Final Thoughts: Would I recommend the knife? In a heartbeat! I love it. And no, I am in no way affiliated with Light My Fire or Mora or in any fashion compensated by them. I bought this with my own money. Happily, at this price, it didn't take much! And I'd buy it again tomorrow if I lost it today. Good knife, excellent value.
Source: bought it new
Price Paid: $35
Incredibly useful knife for a ridiculous price.
I stopped in my favorite outdoors store today to pick up a couple things, one was an extra fire steel. I went over to where they were and noticed the Light My Fire knife. I've been on a bushcraft knife binge, buying the Benchmade 162 and the TOPS BOB knife in the last couple month.
At first I just kind of wrote it off as a gimmick until I noticed the knife was a Mora. Spend any time in any place having anything to do with bushcraft and you'll hear the name Mora. I'd never bought one before because they've always looked to me like a cheap paring knife and a Fiskars scissor offspring. I decided to give it a go, since it was only $10 more then the fire steel by itself.
The Mora is awesome. Easily cuts just as well as my much more expensive knives and seems almost as durable. The blade is smaller then I'd prefer but that's the only real complaint. It throws a mean spark on all my fire steels, whittles and cuts wood like a demon and even withstood (light) batoning. The fire steel is quality like all Light My Fire's products and uniquely locks into the butt of the knife so securely that I doubt anything short of intentional abuse would make it come out.
Is it a pretty knife? No. Its beauty comes from its amazing practicality. It's durable, comfortable, sports a modified scandi grind and is easy to sharpen. I didn't mention any cons because in all honesty for the $35 I paid for it, it has no cons.
This Mora has caused me to change my #1 bushcraft rule, as far as knives go it's now 3 is 2 and 2 is 1 and one is none. From now on it has a place in my pack with the Tops and the Benchmade.
Source: bought it new
Price Paid: $28
This is a really cool knife that has a removable fire starter embedded in the handle. I ordered it off of Clymb last spring and it showed up razor sharp and ready for action. This is a good knife for around the camp kitchen due to its blade size and sharpness.
- Razor sharp blade
- Fire starter in handle works great
- Hard plastic sheath protects the knife well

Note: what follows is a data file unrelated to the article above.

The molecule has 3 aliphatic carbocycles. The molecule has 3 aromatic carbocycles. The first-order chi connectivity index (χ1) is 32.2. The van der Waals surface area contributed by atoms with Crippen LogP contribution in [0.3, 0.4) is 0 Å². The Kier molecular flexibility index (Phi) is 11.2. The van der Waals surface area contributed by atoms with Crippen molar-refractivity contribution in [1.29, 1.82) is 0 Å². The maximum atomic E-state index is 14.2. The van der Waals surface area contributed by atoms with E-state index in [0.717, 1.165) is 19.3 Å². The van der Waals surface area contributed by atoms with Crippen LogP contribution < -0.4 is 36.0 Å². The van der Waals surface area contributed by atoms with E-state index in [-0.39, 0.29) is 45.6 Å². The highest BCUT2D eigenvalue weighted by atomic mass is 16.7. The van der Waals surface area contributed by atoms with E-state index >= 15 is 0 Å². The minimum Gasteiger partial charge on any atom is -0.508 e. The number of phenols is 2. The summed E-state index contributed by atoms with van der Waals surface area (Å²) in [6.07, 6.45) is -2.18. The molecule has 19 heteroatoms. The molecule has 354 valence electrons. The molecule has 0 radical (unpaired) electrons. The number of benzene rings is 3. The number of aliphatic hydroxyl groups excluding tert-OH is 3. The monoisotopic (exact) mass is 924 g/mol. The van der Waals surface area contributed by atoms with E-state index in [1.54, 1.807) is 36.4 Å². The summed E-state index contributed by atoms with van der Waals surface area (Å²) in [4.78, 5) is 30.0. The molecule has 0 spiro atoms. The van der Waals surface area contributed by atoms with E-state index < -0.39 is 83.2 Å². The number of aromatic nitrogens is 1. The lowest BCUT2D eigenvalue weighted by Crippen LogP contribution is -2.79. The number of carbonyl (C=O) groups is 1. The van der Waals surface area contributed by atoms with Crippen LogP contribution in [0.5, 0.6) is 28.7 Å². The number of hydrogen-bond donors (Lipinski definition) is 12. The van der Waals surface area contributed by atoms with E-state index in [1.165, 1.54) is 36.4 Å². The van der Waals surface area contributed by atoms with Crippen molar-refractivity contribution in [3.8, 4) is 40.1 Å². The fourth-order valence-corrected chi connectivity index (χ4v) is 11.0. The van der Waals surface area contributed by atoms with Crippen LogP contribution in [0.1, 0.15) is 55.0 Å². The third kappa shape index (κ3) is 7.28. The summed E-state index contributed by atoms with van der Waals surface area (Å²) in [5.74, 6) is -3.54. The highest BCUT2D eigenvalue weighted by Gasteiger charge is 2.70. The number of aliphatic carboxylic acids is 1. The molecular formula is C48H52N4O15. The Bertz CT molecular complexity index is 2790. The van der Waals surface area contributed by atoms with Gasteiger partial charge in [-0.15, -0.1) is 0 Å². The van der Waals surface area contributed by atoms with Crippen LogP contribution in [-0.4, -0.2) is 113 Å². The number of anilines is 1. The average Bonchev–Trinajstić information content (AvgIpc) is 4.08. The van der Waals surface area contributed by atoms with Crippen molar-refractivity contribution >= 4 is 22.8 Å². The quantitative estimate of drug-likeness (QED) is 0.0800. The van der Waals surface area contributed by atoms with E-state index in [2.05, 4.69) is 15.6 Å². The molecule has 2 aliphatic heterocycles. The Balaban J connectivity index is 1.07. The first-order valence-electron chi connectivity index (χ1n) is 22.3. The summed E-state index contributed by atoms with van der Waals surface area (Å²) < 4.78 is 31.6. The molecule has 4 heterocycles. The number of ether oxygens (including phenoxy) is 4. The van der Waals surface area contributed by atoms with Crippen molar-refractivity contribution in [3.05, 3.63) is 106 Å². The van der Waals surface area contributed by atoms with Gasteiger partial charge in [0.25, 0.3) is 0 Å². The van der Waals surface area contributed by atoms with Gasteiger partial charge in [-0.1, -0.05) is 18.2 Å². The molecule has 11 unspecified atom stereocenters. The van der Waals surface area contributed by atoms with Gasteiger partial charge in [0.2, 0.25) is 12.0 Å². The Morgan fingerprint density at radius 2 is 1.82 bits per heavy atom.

- Comes in several color choices (orange, red, blue, green)
- Blade is a bit thin for any heavy duty camp chores
This was a whim purchase because I thought the idea of the embedded removable fire starter in the handle was a cool idea. When it arrived I was not disappointed. The edge was like a razor blade with the back side ground to a sharp 90 degree angle so it grabs the fire starter and send out a shower of sparks.
The knife comes in a variety of color choices, each one a bright color which is easy to spot when lying on the ground. If you're looking for a good knife to go into your survival kit or to keep in your camp kitchen, this should be one to consider.
Source: bought it new
Price Paid: $22
This knife is a must have. It is carbon steel and easy to sharpen in the field with a diamond stick. It sparks like crazy because it is carbon steel. I have carved up quite a few salmon with mine and use it in the kitchen on vegies and to trim meat. Get this and you will use it every day.
- You can use it every day and it weighs almost nothing.
- It is not practical to split wood. You are gonna need to take the hatchet or axe along with you as well.
- Have a hatchet as well.
The knife is the best camping knife to carry with you. If you are going to camp and hike and prepare wild food you need to have this knife. It is so lightweight that it always seems to wind up in my pack. I bought several for my different camping and hiking setups.
The handle is gripable with gloves on. Small enough without gloves to work with food prep. The blade will get a dull finish as it is carbon steel but who cares. Very easy to sharpen. The steel takes a great edge without much effort. I think that is the beauty of this knife.
I wandered around the Missouri Ozarks the forests in Norway and the east coast of Australia with this knife. I like the bright handle colors as I have knocked my off into the grass and lakes a few times and can find it.
The sheath works attached to your pack, belt or inside the pack. Their is just enough retention to the sheath to make this work. If you pack gets stolen, lost or knocked overboard you can afford to get another knife. I have given a few away as gifts.
I also carry a small mutli tool and a small hatchet so I don't use my knife to split wood or do stupid things like peen wood or use it as a pry bar to sneak into a hostel without paying.
Source: received it as a personal gift
Sharp, easy to use.
- Sharp blade
- Stores all together
- Plastic sheath
Received this as a gift. Easy to throw in your pack -- but the plastic sheath feels weird to carry on a belt.